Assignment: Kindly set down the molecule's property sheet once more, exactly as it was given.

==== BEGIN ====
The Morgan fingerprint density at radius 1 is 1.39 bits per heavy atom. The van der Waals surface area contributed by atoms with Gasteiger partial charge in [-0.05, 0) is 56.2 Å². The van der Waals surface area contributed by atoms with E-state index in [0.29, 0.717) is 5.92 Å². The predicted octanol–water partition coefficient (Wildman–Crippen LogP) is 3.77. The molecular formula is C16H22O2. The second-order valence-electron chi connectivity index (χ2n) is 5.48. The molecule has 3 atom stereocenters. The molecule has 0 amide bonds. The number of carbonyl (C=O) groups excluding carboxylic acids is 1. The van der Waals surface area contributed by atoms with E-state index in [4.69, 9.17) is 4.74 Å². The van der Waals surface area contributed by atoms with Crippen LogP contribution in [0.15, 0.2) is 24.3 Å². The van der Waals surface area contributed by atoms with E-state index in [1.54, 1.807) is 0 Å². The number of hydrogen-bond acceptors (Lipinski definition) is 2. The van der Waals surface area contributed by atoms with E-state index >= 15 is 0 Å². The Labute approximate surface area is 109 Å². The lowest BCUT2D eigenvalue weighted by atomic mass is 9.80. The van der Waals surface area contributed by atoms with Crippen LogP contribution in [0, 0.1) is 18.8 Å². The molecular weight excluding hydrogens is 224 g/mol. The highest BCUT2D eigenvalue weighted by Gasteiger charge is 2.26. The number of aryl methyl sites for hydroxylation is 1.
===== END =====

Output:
The Morgan fingerprint density at radius 1 is 1.39 bits per heavy atom. The van der Waals surface area contributed by atoms with Gasteiger partial charge in [-0.05, 0) is 56.2 Å². The van der Waals surface area contributed by atoms with E-state index in [0.29, 0.717) is 5.92 Å². The predicted octanol–water partition coefficient (Wildman–Crippen LogP) is 3.77. The molecular formula is C16H22O2. The second-order valence-electron chi connectivity index (χ2n) is 5.48. The molecule has 3 atom stereocenters. The molecule has 0 amide bonds. The number of carbonyl (C=O) groups excluding carboxylic acids is 1. The van der Waals surface area contributed by atoms with E-state index in [4.69, 9.17) is 4.74 Å². The van der Waals surface area contributed by atoms with Crippen LogP contribution in [0.15, 0.2) is 24.3 Å². The van der Waals surface area contributed by atoms with E-state index in [1.54, 1.807) is 0 Å². The number of hydrogen-bond acceptors (Lipinski definition) is 2. The van der Waals surface area contributed by atoms with E-state index >= 15 is 0 Å². The Labute approximate surface area is 109 Å². The lowest BCUT2D eigenvalue weighted by atomic mass is 9.80. The van der Waals surface area contributed by atoms with Crippen LogP contribution in [0, 0.1) is 18.8 Å². The molecular weight excluding hydrogens is 224 g/mol. The highest BCUT2D eigenvalue weighted by Gasteiger charge is 2.26. The number of aryl methyl sites for hydroxylation is 1.